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I'm curious, are any other substances that could substitute for guar gum or xanthan gum in gluten-free baking? Xanthan isn't an option because of allergies, and while guar gum seems to work OK for most things, I'm not a fan of the slick or slimy texture that sometimes results when I have to use a lot of it.

Thanks in advance. :)

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3 Answers 3

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It's not quite as effective as xanthan gum but I find arrowroot flour works wonders. You can also try locust bean gum or psyllium husk (soak it in water before mixing so that it can dissolve)

Those are more starchey than the gums and are meant to be mixed with amaranth, rice, quinoa, or other more coarse flours it gives you that same "slimey" start that hold the bubbles as the bread cooks. That's generally gone by the time it's cooked.

When you're using guar gum, try to keep the quantity down to about 1% by weight of the dry ingredients. Also give it time to fully hydrate before adding the rest of the ingredients. I normally mix mine in dry with the flour and then add milk or water to get things wet and then leave it for a couple minutes before continuing.

If the gum (or even the arrowroot flour) is properly hydrated it will be more effective in baking. Plus you can use less liquid overall which is good because it's easy to overdo the liquid in GF bread.

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I have arrowroot and psyllium husk - I never thought I could use them in that way but I will experiment. Where could one find locust bean gum? –  Heather Sep 8 '10 at 14:07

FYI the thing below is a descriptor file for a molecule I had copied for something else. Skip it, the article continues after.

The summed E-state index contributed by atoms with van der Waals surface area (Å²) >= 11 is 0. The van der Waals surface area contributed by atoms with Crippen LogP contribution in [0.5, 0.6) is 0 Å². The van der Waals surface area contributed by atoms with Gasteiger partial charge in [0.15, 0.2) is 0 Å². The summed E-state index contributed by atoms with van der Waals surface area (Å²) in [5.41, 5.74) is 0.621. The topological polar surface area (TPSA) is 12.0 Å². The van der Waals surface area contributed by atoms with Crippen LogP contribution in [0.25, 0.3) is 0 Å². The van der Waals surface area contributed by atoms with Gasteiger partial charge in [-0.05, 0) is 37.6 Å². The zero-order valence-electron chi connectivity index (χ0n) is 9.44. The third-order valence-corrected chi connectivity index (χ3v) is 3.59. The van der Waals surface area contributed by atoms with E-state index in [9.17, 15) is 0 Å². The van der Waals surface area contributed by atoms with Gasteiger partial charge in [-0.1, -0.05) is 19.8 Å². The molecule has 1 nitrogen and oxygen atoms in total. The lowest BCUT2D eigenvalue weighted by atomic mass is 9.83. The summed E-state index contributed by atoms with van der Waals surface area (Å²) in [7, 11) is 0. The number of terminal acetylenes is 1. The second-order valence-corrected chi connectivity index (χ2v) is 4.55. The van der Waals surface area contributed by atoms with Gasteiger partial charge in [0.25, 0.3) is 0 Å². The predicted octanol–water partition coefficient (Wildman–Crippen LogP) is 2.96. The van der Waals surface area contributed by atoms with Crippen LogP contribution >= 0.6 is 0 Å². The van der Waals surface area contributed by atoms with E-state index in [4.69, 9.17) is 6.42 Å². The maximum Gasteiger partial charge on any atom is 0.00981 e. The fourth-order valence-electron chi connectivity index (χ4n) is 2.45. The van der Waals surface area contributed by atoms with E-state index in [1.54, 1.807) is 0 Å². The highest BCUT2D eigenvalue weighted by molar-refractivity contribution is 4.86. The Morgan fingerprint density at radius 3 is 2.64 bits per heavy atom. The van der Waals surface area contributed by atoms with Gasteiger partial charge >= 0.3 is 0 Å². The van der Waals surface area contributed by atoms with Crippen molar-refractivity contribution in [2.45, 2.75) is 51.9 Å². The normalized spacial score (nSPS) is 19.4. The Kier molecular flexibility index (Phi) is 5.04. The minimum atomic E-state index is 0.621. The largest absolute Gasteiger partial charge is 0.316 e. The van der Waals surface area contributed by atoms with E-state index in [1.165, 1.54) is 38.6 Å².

Not sure of a chain or online, but I see it from time to time at the same local store that sells xanthan gum in bulk. –  Eric Goodwin Sep 8 '10 at 18:35
    
I'll just have to keep my eyes peeled then. Thanks! –  Heather Sep 8 '10 at 21:28

Carboxymethyl cellulose is a gum that is often used in Australia as a gluten replacement. I sometimes see it in gluten free baking mixes in Canada.

Carboxymethyl cellulose info and raw ingredient.

As mentioned above psyllium husks work. I use it in unleavened breads. Additionally you can use flax meal or chia seeds. I've never used chia, but I like to add flax meal because it ups the fibre which the gluten-free diet tends to lack.

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Ferran Adria sells a variety of thickeners, it's possible that one may fit your needs. www.albertyferranadria.com

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